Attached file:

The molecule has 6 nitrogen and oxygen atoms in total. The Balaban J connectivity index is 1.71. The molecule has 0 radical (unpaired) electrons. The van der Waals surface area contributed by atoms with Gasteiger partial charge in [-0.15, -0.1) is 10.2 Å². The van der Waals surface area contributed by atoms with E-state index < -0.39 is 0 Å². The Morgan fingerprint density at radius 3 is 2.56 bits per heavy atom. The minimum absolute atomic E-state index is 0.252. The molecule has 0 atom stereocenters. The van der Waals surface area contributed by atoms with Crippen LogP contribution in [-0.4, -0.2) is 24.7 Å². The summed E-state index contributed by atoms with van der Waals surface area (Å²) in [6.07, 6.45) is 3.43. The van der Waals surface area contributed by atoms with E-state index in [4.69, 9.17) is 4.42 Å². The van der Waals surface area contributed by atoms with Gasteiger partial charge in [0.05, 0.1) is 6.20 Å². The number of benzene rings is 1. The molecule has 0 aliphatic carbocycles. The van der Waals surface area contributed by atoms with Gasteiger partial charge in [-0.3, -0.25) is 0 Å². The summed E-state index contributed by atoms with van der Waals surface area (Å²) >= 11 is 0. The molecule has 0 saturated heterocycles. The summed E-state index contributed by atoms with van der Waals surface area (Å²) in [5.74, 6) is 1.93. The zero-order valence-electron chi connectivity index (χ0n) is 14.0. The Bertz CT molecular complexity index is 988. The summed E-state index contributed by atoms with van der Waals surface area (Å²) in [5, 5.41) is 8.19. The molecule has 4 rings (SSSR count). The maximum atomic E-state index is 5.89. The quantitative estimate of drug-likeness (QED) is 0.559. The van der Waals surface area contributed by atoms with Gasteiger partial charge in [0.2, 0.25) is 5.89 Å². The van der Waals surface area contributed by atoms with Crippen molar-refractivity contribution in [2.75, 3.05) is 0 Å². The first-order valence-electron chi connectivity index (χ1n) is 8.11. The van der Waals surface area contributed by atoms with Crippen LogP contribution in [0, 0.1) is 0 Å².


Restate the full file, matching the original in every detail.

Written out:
The molecule has 6 nitrogen and oxygen atoms in total. The Balaban J connectivity index is 1.71. The molecule has 0 radical (unpaired) electrons. The van der Waals surface area contributed by atoms with Gasteiger partial charge in [-0.15, -0.1) is 10.2 Å². The van der Waals surface area contributed by atoms with E-state index < -0.39 is 0 Å². The Morgan fingerprint density at radius 3 is 2.56 bits per heavy atom. The minimum absolute atomic E-state index is 0.252. The molecule has 0 atom stereocenters. The van der Waals surface area contributed by atoms with Crippen LogP contribution in [-0.4, -0.2) is 24.7 Å². The summed E-state index contributed by atoms with van der Waals surface area (Å²) in [6.07, 6.45) is 3.43. The van der Waals surface area contributed by atoms with E-state index in [4.69, 9.17) is 4.42 Å². The van der Waals surface area contributed by atoms with Gasteiger partial charge in [0.05, 0.1) is 6.20 Å². The number of benzene rings is 1. The molecule has 0 aliphatic carbocycles. The van der Waals surface area contributed by atoms with Gasteiger partial charge in [-0.3, -0.25) is 0 Å². The summed E-state index contributed by atoms with van der Waals surface area (Å²) >= 11 is 0. The molecule has 0 saturated heterocycles. The summed E-state index contributed by atoms with van der Waals surface area (Å²) in [5.74, 6) is 1.93. The zero-order valence-electron chi connectivity index (χ0n) is 14.0. The Bertz CT molecular complexity index is 988. The summed E-state index contributed by atoms with van der Waals surface area (Å²) in [5, 5.41) is 8.19. The molecule has 4 rings (SSSR count). The maximum atomic E-state index is 5.89. The quantitative estimate of drug-likeness (QED) is 0.559. The van der Waals surface area contributed by atoms with Gasteiger partial charge in [0.2, 0.25) is 5.89 Å². The van der Waals surface area contributed by atoms with Crippen molar-refractivity contribution in [2.75, 3.05) is 0 Å². The first-order valence-electron chi connectivity index (χ1n) is 8.11. The van der Waals surface area contributed by atoms with Crippen LogP contribution in [0, 0.1) is 0 Å².